The jewel in the crown
There is no better way to celebrate Spring than to visit Gamkaberg Nature Reserve and the Rooiberg Pass. We spent 2 days there, surrounded by a riotous kaleidoscope of colour.
The yellow, orange, magenta, blue, purple, and shocking pink against the green, framed by the pale to dark blue endlessly receding mountains, was almost too much for the eyes to bear. Couple this, with the always warm welcome from Cornelius, Johnny, Tom and all the rangers, you have the “Jewel in the Crown” of Cape Nature. A brand new little conference centre has been built since we were there last and both Tom and Cornelius were telling us how fabulous the upgrade of Oukraal has been. Somehow in our killing Spring schedule, a visit to the camp at the top of the Gamkaberg simply has to be slotted in.
We spent Wednesday on the Rooiberg Jeep Track. Slightly overcast, the full glory of the Spring flowers only emerged later in the day as the clouds lifted. Some of the plants monitored were Leucadendron tinctum (Toffeapple Conebush – Near Threatened), Leucadendron sp nova (Rooiberg Conebush – Not evaluated), Leucospermum pluridens (Manyteeth Pincushion – Near Threatened), Cyclopia intermedia (Inland Honeybush – Declining).
After a night spent very comfortably in the Research House at Gamkaberg, we were off to an early start to monitor the plants on the Pass. The evening before, Tom had popped in and showed us the yellow vygie, Hereroa tenuifolia that breaks all the rules and flowers at night. It looks a lot like Malephora lutea, which is more conventional and opens in sunlight. We found this totally fascinating. The Rooiberg Pass is one of the most beautiful places on earth and the whole day we never saw one car. Does the Southern Cape and South Africa not know what it has on its doorstep? We drove to the bottom of the Pass on the southern side to find Freylinia vlokii (Endangered) in early flower. Growing right next to it, was a Gnidia, which I think is the same one we have only seen at Louis Jordaan’s Min Water. It is undescribed. I will check with Louis ITFOT. And then there was Lotononis dahlgrenii (Dahlgrens Pea – Vulnerable), the woolly Agathosma sp. nova (lanata – Not evaluated), the strange looking Paranomus roodebergensis (Rooiberg Sceptre – Rare), Glottiphyllum regium (Kings Sourfig – Endangered). Of Muraltia cliffortifolia, we could find no sign and there was another Lotononis, Aspalathus and numerous Indigoferas that could do with further investigation. Good news is that the Paranomus is regenerating fantastically post-fire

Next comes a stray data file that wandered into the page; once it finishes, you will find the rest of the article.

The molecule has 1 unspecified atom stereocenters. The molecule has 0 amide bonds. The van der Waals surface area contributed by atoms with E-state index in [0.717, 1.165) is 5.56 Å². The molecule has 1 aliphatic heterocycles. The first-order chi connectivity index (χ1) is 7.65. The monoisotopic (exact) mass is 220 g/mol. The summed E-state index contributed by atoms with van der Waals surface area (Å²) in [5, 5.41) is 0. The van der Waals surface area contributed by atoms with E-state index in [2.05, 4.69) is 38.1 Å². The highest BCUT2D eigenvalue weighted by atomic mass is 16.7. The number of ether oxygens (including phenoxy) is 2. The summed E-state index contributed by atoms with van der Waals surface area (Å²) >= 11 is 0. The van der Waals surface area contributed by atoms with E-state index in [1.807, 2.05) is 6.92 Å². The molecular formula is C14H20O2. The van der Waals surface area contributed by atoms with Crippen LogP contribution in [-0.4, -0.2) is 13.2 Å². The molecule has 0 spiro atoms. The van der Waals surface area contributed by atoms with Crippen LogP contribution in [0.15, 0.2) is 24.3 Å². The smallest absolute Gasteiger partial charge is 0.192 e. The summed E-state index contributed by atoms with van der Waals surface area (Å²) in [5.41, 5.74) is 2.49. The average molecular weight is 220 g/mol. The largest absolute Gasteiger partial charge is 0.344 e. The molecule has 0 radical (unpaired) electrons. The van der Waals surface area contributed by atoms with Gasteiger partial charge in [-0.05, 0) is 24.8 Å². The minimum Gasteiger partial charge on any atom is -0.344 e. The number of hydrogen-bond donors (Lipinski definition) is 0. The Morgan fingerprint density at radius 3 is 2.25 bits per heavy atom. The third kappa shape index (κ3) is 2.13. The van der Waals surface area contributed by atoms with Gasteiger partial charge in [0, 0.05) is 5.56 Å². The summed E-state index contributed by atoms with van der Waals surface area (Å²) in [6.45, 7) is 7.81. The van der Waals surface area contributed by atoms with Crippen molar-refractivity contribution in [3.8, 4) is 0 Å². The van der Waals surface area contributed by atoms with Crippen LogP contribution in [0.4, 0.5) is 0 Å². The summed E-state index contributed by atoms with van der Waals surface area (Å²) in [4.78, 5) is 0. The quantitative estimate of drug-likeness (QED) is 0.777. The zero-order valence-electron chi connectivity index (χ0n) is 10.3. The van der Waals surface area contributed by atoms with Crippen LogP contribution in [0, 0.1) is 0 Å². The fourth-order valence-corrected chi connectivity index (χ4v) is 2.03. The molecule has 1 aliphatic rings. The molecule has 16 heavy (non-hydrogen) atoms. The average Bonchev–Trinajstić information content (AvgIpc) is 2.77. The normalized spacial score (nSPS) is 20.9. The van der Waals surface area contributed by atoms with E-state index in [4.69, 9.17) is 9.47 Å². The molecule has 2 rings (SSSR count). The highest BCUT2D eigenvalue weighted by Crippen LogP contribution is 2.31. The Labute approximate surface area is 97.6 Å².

On Saturday, Oom Willie, Tannie Di and The Boy are off to the Baviaanskloof for 9 days. The Boy will no doubt be botanising the high and difficult mountains. I will have to work on the slopes below the summits. It should be very exciting. For me anyway, it is new country. Then one day back and we are off to Marloth for 3 days to meet up with the local CREWites and explore a couple of peaks and plains. So lots of exciting new plants are on the horizon.